Construction of the new “Milvia buildings” on the Berkeley High School campus is running two months behind schedule, school officials said, pushing back the expected completion date to June 2003.
Meanwhile, community activists are asking for development of a campus master plan and a greater voice in deciding the fate of open space adjacent to the construction site. The space became available this summer when the Berkeley Board of Education asked Arntz Builders, contractor for the Milvia project, to tear down the high school’s B Building damaged in a fire last year.
Lew Jones, manager of facilities planning for the school district, said the delays resulted from the unexpected discovery of several underground obstacles to construction at the site, which once housed a PG&E facility, and more recently featured a school cafeteria and heating plant.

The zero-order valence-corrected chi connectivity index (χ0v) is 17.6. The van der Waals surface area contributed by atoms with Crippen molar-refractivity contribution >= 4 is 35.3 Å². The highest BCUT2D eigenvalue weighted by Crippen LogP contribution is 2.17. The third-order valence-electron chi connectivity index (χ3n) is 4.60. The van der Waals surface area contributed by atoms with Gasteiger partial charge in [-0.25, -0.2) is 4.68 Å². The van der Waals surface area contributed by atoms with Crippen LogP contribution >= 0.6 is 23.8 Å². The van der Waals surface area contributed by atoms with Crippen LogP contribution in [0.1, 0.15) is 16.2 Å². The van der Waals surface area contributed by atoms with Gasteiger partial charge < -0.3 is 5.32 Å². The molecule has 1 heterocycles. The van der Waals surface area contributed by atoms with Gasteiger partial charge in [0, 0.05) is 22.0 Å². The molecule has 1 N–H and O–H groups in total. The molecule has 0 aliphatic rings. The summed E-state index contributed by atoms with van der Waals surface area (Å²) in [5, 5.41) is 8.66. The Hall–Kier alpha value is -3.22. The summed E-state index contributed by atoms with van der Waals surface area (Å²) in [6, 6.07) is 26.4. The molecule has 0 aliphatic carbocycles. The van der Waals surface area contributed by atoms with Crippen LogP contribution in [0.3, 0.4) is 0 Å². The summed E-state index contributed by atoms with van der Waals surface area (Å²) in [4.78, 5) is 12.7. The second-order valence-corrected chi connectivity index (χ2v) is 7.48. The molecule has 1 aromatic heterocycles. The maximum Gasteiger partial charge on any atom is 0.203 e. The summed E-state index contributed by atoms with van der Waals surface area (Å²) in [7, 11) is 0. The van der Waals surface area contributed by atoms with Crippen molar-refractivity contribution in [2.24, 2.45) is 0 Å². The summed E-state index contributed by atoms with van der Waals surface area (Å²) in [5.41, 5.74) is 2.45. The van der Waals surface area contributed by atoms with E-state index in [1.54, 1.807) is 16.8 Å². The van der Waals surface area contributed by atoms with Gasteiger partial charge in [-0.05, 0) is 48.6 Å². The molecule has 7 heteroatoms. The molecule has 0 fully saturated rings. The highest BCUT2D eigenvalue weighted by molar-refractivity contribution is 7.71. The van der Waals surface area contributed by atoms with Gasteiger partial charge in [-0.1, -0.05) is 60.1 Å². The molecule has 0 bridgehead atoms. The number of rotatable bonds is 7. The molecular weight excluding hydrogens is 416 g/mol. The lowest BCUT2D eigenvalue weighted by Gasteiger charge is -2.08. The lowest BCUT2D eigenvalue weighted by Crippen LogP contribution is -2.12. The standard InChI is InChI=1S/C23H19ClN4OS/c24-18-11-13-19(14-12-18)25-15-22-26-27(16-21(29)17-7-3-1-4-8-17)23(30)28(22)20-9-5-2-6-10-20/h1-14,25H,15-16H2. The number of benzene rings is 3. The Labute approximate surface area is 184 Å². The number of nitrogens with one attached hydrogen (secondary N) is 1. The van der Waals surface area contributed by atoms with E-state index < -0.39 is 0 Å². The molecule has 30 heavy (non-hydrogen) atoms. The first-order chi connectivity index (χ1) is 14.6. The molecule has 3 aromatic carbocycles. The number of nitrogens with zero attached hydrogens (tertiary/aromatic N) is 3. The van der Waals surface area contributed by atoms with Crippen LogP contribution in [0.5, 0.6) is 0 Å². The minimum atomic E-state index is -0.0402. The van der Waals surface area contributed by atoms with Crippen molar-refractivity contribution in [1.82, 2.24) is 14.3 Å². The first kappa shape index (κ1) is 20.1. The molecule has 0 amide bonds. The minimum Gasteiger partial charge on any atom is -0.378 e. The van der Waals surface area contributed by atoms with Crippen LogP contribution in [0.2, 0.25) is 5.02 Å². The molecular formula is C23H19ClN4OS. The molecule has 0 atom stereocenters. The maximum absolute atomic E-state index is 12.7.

The obstacles, Jones said, were an old PG&E storage tank, the foundations of school district and PG&E buildings, and an old PG&E switch, or “distribution point.”
Jones, and project manager Bob Arntz of Arntz Builders, said the delays are normal for a project of this size.
Bruce Wicinas, father of two students at BHS, and a member of the Citizens’ Construction Advisory Committee, agreed.
“Based on where the delay came from, that’s actually not bad,” Wicinas said, referring to the two-month hold-up. “There’s no reason to believe the rest of the project will be like this.”
Jones said the delays have not led to any significant changes to the project’s $36 million budget, although the district has dipped into some of its contingency funds, built into the budget, since construction began in February.
When the two buildings are complete, the northern facility will include a student